Examination of the recovered firearm revealed that it had been constructed with great attention to detail. Its parts consisted of iron pieces crafted and welded together (Figure 2A). The gun was found in a rusted state, probably due to improper storage conditions for a long time. Its barrel had a smooth bore with no rifling and measured 145mm in length, including the chamber. The internal diameter of the front end was 8-9mm. The chamber’s internal diameter was 9mm.

A 9mm Flobert caliber cartridge case was found within the chamber. Another unspent cartridge was found near the victim’s body. When disassembled, it revealed that it was derived from a manufactured 9mm Flobert cartridge, which had been converted as its shotshells were replaced with a homemade lead bullet (weight: 4.38g; diameter: 7.9mm; length: 9.6mm) (Figure 2B). Between the powder and the bullet, a cylindrical piece of felt and two pieces of rubber were impacted, obviously to increase the gas pressure after firing (Figure 2B).

Experimental technique

To carry out experimental shootings, four manufactured 9mm Flobert cartridges were modified, disassembled, and then assembled following the abovementioned procedure to achieve similarity with the cartridge recovered at the scene. As homemade guns are not properly manufactured and tested, all necessary measures were taken in order to conduct the experiments in a safe manner. Protective gloves were used to grip the gun, as well as a Kevlar fiber cuff to cover the shooter’s arms. In addition, bulletproof glass was placed in front of the shooter, and safety glasses and earplugs were worn during the experimental shootings.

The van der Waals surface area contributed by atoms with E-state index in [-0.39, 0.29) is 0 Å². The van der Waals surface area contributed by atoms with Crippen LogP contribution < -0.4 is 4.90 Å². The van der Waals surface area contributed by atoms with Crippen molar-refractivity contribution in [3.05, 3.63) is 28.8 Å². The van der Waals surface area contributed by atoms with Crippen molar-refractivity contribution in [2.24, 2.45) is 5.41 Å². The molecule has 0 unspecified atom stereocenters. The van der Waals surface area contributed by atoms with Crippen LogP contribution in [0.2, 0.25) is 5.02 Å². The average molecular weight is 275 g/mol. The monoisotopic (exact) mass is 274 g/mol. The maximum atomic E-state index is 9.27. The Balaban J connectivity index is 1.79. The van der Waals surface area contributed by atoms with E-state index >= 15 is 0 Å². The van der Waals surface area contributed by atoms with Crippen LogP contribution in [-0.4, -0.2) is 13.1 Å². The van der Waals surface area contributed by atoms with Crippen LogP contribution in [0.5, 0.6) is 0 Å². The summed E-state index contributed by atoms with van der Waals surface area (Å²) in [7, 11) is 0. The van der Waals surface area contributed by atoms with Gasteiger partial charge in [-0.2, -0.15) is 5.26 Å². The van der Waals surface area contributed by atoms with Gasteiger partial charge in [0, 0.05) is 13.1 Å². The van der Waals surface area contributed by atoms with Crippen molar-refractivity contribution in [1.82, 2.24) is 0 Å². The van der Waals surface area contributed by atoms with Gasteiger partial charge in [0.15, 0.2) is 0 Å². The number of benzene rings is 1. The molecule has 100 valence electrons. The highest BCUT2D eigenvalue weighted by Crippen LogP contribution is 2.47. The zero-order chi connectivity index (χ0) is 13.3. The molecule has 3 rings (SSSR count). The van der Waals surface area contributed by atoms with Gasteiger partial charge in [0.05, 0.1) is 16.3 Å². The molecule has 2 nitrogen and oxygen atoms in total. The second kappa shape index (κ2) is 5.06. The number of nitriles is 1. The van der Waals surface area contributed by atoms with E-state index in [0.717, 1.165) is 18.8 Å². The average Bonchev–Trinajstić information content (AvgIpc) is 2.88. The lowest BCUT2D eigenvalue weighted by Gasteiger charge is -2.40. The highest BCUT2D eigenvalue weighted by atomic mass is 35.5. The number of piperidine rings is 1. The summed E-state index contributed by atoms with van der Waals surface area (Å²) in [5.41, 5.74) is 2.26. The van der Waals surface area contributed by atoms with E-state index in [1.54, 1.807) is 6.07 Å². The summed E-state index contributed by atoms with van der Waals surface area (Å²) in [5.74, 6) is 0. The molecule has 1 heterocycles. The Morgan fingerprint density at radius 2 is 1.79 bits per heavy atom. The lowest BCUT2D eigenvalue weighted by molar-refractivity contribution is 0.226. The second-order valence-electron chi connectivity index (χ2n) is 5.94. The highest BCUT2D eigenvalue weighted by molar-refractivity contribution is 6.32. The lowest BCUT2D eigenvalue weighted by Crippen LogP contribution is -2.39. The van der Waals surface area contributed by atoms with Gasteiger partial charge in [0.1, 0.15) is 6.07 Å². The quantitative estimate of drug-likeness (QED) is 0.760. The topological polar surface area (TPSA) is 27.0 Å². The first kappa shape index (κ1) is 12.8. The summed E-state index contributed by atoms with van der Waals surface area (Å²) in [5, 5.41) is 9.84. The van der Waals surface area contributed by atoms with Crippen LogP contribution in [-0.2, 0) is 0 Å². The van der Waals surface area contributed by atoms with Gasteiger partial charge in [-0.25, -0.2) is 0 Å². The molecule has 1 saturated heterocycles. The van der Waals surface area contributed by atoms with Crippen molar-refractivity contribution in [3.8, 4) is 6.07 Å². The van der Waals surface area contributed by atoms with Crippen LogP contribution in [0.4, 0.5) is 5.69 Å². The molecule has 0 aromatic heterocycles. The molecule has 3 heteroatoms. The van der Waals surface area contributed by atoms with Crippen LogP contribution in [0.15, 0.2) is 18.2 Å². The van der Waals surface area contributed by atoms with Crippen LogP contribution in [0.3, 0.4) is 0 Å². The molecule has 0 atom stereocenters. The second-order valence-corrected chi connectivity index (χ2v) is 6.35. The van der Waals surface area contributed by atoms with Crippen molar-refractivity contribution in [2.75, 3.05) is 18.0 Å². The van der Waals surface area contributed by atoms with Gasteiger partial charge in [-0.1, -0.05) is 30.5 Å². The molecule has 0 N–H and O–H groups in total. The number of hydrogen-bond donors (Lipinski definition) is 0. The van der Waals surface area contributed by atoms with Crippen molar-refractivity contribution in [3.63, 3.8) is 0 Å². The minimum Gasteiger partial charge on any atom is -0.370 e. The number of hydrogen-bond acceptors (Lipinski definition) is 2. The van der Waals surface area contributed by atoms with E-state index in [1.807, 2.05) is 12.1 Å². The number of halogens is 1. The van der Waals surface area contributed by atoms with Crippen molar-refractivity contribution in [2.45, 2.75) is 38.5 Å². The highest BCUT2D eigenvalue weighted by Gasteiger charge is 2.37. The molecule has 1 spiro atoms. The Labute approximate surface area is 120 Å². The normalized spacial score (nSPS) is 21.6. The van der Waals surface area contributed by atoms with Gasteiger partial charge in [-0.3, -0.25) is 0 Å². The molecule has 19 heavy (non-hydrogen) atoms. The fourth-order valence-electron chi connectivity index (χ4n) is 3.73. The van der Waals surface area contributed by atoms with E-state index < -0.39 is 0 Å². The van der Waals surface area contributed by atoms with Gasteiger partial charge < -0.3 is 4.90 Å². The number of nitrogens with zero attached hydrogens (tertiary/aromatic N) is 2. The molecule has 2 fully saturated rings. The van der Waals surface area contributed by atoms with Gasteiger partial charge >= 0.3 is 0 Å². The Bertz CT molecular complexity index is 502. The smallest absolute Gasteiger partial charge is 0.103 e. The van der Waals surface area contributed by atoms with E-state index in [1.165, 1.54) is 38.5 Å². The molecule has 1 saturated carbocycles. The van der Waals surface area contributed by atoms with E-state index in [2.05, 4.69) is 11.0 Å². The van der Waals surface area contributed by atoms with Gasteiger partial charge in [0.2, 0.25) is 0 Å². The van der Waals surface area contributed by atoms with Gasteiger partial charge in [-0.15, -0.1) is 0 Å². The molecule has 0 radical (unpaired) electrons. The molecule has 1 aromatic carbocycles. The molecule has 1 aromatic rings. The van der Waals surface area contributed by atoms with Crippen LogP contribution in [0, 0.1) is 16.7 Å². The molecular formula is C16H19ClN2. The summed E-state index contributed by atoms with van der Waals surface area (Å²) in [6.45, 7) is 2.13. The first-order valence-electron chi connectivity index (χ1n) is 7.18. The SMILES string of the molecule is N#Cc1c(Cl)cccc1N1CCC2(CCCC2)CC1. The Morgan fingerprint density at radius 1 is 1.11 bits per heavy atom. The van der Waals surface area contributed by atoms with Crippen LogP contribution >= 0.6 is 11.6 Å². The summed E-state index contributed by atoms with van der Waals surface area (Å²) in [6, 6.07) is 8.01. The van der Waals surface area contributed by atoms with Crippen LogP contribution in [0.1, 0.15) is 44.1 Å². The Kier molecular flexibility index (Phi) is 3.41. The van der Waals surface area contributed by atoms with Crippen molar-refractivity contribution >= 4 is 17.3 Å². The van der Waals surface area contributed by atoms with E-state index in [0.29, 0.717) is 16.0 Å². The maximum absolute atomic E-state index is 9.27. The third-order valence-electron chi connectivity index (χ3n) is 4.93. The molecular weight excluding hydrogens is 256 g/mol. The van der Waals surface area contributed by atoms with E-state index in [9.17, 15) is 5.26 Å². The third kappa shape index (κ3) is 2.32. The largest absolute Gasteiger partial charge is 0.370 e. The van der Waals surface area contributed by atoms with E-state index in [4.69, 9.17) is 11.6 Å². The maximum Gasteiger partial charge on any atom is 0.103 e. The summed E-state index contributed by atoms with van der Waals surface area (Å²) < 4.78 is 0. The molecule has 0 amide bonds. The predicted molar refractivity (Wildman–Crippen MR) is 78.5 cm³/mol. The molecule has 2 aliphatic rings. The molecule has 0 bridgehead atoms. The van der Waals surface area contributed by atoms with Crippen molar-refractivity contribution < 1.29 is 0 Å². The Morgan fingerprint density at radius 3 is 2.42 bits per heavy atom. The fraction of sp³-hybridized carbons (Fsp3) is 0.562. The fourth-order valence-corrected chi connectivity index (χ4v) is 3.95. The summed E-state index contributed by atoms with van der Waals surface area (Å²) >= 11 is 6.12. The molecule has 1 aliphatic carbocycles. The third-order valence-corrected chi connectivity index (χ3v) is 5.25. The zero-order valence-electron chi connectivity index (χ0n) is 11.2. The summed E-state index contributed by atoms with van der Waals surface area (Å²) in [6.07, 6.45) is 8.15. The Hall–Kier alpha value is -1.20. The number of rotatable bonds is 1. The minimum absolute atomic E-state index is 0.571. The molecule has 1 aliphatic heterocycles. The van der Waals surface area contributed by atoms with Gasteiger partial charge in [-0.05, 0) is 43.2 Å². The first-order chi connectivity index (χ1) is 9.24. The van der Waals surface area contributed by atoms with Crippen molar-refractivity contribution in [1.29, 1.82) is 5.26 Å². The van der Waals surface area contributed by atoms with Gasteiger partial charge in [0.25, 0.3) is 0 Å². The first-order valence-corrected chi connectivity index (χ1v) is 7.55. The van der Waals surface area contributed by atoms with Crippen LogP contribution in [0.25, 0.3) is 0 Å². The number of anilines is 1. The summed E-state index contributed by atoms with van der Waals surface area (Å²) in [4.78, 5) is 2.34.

Test shots were fired into ballistic gelatin to model and approximate the behavior of the modified bullet while striking and perforating the victim’s head. For this study, ballistic gelatin blocks were prepared using Gelita® Gelatin Type Ballistic 3 (Gelita AG, Eberbach, Germany). In order to create ideal simulation conditions, the ballistic gelatin used was produced into a mold. A bone model was placed into the mold. This model was a Synbone® “Generic hollow hemi-sphere 5mm” modified bone-like polyurethane, with a diameter of 190mm, wall thickness of 5mm, and weight of 215g ± 5% (Synbone AG, Zizers, Switzerland).